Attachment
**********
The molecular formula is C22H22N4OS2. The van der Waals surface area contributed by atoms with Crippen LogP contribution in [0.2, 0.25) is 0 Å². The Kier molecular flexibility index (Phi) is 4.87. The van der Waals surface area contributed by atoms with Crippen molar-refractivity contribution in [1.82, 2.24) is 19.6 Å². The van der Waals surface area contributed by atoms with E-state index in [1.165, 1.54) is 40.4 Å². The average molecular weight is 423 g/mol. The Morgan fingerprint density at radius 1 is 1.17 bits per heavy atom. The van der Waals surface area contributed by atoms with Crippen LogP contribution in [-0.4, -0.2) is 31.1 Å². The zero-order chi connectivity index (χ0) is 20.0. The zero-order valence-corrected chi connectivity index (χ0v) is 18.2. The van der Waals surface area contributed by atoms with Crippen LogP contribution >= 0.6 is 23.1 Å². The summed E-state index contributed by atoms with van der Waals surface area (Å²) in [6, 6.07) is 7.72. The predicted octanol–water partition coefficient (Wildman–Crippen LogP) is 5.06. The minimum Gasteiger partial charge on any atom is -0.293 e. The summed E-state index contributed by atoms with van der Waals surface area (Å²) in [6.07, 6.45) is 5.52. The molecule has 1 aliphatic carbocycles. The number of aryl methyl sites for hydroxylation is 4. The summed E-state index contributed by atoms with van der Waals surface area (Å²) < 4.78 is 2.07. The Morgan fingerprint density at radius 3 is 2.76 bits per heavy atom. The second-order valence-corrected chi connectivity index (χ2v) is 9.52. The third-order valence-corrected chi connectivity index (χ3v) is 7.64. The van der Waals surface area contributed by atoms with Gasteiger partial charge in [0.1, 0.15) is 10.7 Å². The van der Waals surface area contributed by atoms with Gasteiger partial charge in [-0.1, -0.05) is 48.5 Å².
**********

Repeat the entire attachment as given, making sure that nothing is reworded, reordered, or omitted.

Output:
The molecular formula is C22H22N4OS2. The van der Waals surface area contributed by atoms with Crippen LogP contribution in [0.2, 0.25) is 0 Å². The Kier molecular flexibility index (Phi) is 4.87. The van der Waals surface area contributed by atoms with Crippen molar-refractivity contribution in [1.82, 2.24) is 19.6 Å². The van der Waals surface area contributed by atoms with E-state index in [1.165, 1.54) is 40.4 Å². The average molecular weight is 423 g/mol. The Morgan fingerprint density at radius 1 is 1.17 bits per heavy atom. The van der Waals surface area contributed by atoms with Crippen LogP contribution in [-0.4, -0.2) is 31.1 Å². The zero-order chi connectivity index (χ0) is 20.0. The zero-order valence-corrected chi connectivity index (χ0v) is 18.2. The van der Waals surface area contributed by atoms with Crippen LogP contribution >= 0.6 is 23.1 Å². The summed E-state index contributed by atoms with van der Waals surface area (Å²) in [6, 6.07) is 7.72. The predicted octanol–water partition coefficient (Wildman–Crippen LogP) is 5.06. The minimum Gasteiger partial charge on any atom is -0.293 e. The summed E-state index contributed by atoms with van der Waals surface area (Å²) in [6.07, 6.45) is 5.52. The molecule has 1 aliphatic carbocycles. The number of aryl methyl sites for hydroxylation is 4. The summed E-state index contributed by atoms with van der Waals surface area (Å²) < 4.78 is 2.07. The Morgan fingerprint density at radius 3 is 2.76 bits per heavy atom. The second-order valence-corrected chi connectivity index (χ2v) is 9.52. The third-order valence-corrected chi connectivity index (χ3v) is 7.64. The van der Waals surface area contributed by atoms with Gasteiger partial charge in [0.1, 0.15) is 10.7 Å². The van der Waals surface area contributed by atoms with Gasteiger partial charge in [-0.1, -0.05) is 48.5 Å².